“The Democrats will be there trying to mobilize them the moment they arrive,” said Susan MacManus, a University of South Florida political-science professor. “The key will be geographical concentration and cohesiveness.”
Florida is already home to more than 1 million Puerto Ricans, with the vast majority in the Orlando and Tampa areas. Immigration has been on the upswing in recent years as island residents fled high unemployment, crime and the commonwealth’s record $74 billion bankruptcy.
Although Trump won Florida in 2016, he carried just 35 percent of the Latino vote, exit polls show. Among Latinos, a group that represented 18 percent of the state’s electorate, Democrat Hillary Clinton had an almost 3-to-1 advantage among Puerto Ricans.
Republicans have said they view Murphy’s district as one of their top targets. The National Republican Congressional Committee has already targeted her with a billboard along Interstate 4, which runs through most of the competitive counties.
In 2016, Murphy beat Republican John Mica, a 24-year incumbent who had chaired the powerful Transportation and Infrastructure Committee, with a margin of 3 percentage points. For 2018, the district is listed as “Lean Democratic” by the nonpartisan Cook Political Report, which ranks it “even” in its partisanship index.
The district is already 12.7 percent Puerto Rican, U.S. Census estimates show. It ranks fifth among the 435 congressional districts for proportion of residents from the island, a Bloomberg Government analysis shows.
Republican State Representative Mike Miller has already announced his candidacy, and a Republican state senator is considering a challenge.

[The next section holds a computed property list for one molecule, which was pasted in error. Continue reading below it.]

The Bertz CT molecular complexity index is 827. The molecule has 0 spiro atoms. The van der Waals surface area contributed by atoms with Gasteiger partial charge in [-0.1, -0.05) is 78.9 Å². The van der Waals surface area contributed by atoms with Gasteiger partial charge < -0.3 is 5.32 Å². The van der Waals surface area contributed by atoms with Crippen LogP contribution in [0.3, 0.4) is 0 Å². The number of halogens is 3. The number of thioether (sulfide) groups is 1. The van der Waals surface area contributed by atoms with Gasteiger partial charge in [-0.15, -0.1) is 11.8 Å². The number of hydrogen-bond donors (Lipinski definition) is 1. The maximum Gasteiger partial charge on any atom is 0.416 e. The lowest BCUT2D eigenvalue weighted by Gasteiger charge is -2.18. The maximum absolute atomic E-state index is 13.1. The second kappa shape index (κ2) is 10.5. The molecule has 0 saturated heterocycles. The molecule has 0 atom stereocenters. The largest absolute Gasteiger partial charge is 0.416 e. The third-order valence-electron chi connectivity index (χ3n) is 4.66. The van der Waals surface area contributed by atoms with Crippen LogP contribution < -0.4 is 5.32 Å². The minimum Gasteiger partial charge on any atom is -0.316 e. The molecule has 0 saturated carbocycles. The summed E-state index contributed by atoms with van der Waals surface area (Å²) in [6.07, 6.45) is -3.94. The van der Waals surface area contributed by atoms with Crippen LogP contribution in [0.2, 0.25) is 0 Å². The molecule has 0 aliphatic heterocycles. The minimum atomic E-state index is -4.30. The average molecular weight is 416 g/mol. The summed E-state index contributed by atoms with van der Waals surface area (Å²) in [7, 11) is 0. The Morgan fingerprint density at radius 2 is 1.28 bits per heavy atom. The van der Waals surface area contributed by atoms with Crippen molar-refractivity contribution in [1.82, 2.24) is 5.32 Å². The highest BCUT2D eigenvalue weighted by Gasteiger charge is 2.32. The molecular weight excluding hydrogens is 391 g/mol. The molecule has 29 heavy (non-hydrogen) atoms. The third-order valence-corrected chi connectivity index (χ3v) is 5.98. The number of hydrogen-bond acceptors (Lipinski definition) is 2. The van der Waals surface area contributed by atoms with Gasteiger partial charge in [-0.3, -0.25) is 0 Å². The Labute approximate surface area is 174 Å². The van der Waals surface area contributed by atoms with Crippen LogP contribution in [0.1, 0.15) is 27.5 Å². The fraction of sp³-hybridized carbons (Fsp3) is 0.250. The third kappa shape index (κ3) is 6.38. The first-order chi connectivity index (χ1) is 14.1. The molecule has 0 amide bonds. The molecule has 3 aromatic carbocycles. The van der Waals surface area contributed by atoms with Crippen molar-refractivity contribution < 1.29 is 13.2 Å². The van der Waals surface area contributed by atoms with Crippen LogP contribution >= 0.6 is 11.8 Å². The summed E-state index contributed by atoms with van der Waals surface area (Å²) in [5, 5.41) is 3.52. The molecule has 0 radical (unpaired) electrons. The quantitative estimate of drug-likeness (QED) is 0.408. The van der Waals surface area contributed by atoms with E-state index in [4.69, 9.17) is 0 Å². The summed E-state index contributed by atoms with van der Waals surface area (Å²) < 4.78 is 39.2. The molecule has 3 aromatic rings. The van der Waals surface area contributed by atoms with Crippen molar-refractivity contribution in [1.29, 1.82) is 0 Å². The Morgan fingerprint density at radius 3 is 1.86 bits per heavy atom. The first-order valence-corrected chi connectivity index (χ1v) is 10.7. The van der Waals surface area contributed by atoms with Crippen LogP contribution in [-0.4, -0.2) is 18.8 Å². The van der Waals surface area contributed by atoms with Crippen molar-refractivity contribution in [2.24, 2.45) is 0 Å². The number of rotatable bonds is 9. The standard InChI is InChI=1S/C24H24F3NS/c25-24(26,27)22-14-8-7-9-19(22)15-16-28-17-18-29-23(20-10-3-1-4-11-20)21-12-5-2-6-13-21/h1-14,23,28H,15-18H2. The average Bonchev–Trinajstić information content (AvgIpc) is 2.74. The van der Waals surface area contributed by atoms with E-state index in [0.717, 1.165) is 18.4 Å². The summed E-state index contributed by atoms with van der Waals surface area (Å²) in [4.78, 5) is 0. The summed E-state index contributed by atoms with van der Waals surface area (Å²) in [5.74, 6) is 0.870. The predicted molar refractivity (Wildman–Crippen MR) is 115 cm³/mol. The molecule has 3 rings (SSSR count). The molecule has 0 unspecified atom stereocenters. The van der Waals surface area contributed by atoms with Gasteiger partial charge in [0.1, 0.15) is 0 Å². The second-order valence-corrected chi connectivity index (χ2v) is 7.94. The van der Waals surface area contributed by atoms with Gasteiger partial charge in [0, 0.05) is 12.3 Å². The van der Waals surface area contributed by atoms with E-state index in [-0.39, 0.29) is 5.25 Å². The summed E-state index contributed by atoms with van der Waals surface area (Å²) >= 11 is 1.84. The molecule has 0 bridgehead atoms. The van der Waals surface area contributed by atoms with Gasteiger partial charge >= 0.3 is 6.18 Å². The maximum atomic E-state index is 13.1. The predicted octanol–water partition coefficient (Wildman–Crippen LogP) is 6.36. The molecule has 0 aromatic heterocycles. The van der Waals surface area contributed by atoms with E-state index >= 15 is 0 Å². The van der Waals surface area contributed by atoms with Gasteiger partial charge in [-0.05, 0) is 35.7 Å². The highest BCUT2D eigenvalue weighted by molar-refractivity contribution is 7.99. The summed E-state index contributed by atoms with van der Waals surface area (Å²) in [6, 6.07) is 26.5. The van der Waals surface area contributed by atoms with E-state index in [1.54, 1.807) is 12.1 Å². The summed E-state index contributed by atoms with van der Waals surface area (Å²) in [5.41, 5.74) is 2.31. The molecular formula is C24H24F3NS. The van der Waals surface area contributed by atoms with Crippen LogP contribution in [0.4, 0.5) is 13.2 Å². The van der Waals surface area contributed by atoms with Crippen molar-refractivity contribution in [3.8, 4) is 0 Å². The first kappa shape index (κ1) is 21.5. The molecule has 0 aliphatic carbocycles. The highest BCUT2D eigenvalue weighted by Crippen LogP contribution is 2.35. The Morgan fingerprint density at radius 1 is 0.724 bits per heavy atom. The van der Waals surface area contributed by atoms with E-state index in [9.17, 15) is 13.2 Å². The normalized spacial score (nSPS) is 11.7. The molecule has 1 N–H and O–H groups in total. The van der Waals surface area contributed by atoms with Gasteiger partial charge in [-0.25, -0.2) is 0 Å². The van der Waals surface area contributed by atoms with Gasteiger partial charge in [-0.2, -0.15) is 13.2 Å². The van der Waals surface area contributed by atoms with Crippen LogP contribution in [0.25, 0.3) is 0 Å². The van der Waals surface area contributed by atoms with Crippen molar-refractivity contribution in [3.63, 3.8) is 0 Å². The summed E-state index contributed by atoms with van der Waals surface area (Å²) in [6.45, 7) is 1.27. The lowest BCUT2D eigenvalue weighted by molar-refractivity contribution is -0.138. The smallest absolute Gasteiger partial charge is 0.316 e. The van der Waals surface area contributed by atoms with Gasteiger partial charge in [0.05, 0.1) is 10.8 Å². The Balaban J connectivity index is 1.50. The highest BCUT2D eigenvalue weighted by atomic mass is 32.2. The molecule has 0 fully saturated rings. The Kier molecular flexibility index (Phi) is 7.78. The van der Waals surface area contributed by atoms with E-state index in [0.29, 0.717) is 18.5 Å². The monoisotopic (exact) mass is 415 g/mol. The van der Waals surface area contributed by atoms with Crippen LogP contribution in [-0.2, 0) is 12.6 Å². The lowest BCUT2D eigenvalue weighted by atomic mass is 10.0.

“I’m hoping that I can talk to them about the values that I share with them,” said Miller, adding that he’s more worried right now about the humanitarian needs of new arrivals than in their politics.
Murphy, who traveled to the commonwealth as part of a congressional delegation Oct. 7, declined an interview request about how Puerto Ricans might influence her re-election.
Carlos Guillermo Smith, a Democratic state representative from Orlando, said anger over the Trump administration’s handling of the recovery will help his party.
"I’ve talked to a lot of Puerto Ricans here in Orlando and on the island who are very frustrated with the Trump administration’s painfully slow response to this crisis, and feel the government has abandoned them," he said.
A Quinnipiac University poll released Oct. 12 showed a slim majority of U.S. voters, 52 percent to 43 percent, think Trump doesn’t care about the problems facing Puerto Rico after Maria. Among Hispanics, it’s 72 percent.
As Puerto Ricans flee, Republicans are also looking to woo the potential pool of new voters.
The Libre Initiative, a conservative nonprofit group that works with Latino communities and receives funding from billionaire industrialists Charles and David Koch, is boosting its outreach to meet the influx of Puerto Ricans in central Florida, said Daniel Garza, a former George W. Bush administration official who launched the organization in 2011.
Garza said it’s wrong to assume Puerto Ricans will naturally fall in line with Democrats.
“You’ve had territory-wide Republican candidates in Puerto Rico that have been elected to office, including former Governor Luis Fortuno,’’ he said. “It depends on who is willing to do the hard work on the ground, who is willing to do the outreach.’’